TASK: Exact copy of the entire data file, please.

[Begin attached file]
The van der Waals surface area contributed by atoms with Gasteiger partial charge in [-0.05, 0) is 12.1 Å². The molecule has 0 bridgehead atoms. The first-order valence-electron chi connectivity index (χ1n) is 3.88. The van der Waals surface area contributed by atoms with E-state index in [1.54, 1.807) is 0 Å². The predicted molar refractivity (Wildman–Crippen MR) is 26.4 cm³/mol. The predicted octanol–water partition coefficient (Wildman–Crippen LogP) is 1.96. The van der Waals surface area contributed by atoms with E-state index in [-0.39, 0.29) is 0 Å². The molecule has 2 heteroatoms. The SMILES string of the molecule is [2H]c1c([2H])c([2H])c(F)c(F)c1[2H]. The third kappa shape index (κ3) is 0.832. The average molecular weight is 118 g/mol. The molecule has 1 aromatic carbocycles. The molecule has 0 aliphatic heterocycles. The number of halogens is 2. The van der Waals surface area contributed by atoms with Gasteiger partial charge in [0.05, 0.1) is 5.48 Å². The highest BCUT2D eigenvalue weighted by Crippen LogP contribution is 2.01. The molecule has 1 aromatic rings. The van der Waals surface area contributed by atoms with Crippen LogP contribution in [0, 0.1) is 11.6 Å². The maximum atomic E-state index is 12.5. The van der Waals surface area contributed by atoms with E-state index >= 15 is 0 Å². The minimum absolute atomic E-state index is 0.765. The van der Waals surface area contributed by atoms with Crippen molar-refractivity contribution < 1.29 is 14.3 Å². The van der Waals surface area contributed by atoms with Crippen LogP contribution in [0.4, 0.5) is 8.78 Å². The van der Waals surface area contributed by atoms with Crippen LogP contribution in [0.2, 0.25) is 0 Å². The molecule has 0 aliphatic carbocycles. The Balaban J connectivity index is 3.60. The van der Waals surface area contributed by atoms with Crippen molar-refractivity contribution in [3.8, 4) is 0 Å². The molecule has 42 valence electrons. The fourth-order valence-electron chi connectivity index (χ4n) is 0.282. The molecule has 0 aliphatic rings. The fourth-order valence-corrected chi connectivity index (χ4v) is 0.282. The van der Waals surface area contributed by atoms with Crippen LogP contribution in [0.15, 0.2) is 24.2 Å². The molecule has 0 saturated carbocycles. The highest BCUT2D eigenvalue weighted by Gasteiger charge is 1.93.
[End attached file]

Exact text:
The van der Waals surface area contributed by atoms with Gasteiger partial charge in [-0.05, 0) is 12.1 Å². The molecule has 0 bridgehead atoms. The first-order valence-electron chi connectivity index (χ1n) is 3.88. The van der Waals surface area contributed by atoms with E-state index in [1.54, 1.807) is 0 Å². The predicted molar refractivity (Wildman–Crippen MR) is 26.4 cm³/mol. The predicted octanol–water partition coefficient (Wildman–Crippen LogP) is 1.96. The van der Waals surface area contributed by atoms with E-state index in [-0.39, 0.29) is 0 Å². The molecule has 2 heteroatoms. The SMILES string of the molecule is [2H]c1c([2H])c([2H])c(F)c(F)c1[2H]. The third kappa shape index (κ3) is 0.832. The average molecular weight is 118 g/mol. The molecule has 1 aromatic carbocycles. The molecule has 0 aliphatic heterocycles. The number of halogens is 2. The van der Waals surface area contributed by atoms with Gasteiger partial charge in [0.05, 0.1) is 5.48 Å². The highest BCUT2D eigenvalue weighted by Crippen LogP contribution is 2.01. The molecule has 1 aromatic rings. The van der Waals surface area contributed by atoms with Crippen LogP contribution in [0, 0.1) is 11.6 Å². The maximum atomic E-state index is 12.5. The van der Waals surface area contributed by atoms with E-state index >= 15 is 0 Å². The minimum absolute atomic E-state index is 0.765. The van der Waals surface area contributed by atoms with Crippen molar-refractivity contribution < 1.29 is 14.3 Å². The van der Waals surface area contributed by atoms with Crippen LogP contribution in [0.4, 0.5) is 8.78 Å². The van der Waals surface area contributed by atoms with Crippen LogP contribution in [0.2, 0.25) is 0 Å². The molecule has 0 aliphatic carbocycles. The Balaban J connectivity index is 3.60. The van der Waals surface area contributed by atoms with Crippen molar-refractivity contribution in [3.8, 4) is 0 Å². The molecule has 42 valence electrons. The fourth-order valence-electron chi connectivity index (χ4n) is 0.282. The molecule has 0 aliphatic rings. The fourth-order valence-corrected chi connectivity index (χ4v) is 0.282. The van der Waals surface area contributed by atoms with Crippen LogP contribution in [0.15, 0.2) is 24.2 Å². The molecule has 0 saturated carbocycles. The highest BCUT2D eigenvalue weighted by Gasteiger charge is 1.93.